Arrest warrant issued for Nobel laureate and Grameen Bank founder Muhammad Yunus
A Bangladesh court on Wednesday issued an arrest warrant for Nobel laureate and Grameen Bank founder Muhammad Yunus for failing to appear on charges he violated labor laws.
The Dhaka court ordered Yunus and two others in July to appear before it on October 8. The case was brought against Yunus after three former employees of Grameen Communications -- the IT wing of Grameen Bank -- claimed they were fired for trying to form a union. The employees filed three separate cases against company management after they were let go in June, The Hindu first reported.
"Though the two senior officials of the Grameen Communications appeared before the court, Yunus failed to turn up, following which the chairman of the court, Rohibul Islanm, issued the arrest warrant against him," a court official said in a statement.
Yunus was also caught up in a controversy in 2015 when he was accused of not paying $1.51 million in taxes.
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A year later, the Central Investigation Cell of the National Bureau of Revenue sent notices to banks in Bangladesh asking for financial information regarding Yunus, his family, and Grameen Bank. The notices, which were reported by Al Jazeera, were sent out a week after a tax commissioner told Yunus that they would audit his personal tax returns.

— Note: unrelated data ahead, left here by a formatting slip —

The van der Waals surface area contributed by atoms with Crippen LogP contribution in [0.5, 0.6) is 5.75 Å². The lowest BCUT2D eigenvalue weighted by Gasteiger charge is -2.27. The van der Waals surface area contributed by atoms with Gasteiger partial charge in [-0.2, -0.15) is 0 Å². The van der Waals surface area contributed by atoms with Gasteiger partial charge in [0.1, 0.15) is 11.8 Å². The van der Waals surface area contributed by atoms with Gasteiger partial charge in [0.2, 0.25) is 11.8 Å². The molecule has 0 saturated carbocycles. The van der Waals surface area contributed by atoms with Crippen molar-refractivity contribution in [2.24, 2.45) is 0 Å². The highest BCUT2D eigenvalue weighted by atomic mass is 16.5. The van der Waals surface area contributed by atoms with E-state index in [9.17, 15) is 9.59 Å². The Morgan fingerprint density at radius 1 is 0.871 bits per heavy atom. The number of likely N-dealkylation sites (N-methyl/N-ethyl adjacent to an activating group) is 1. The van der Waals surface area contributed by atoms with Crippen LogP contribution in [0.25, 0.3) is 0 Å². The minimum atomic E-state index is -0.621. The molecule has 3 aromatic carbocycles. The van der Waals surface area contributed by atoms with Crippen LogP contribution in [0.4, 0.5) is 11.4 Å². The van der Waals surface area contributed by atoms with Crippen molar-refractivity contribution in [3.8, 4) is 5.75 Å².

Despite the issues Yunus is facing in Bangladesh, he has been hailed a hero and lauded abroad by politicians and financiers after setting up Grameen Bank nearly five decades ago. Yunus has traveled the globe explaining his solutions for what ails capitalism since winning the Nobel Peace Price in 2006 for founding Grameen.
Starting in the 1970s, the bank pioneered the use of low-interest "microcredit" loans for the rural poor in Yunus' native Bangladesh.
Yunus condemned as obscene the concentration of wealth in fewer and fewer hands worldwide -- a trend he tied to the tides of human migration buffeting the United States and Europe. He also expressed his growing concern that jobs will be overtaken by computers. He has said new businesses and financial institutions should be built using selfless motives.
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"The real human being is a mixture of both selfishness and selflessness," he said. "Modern-day economists have thrown away the selfless."
The Associated Press contributed to this report.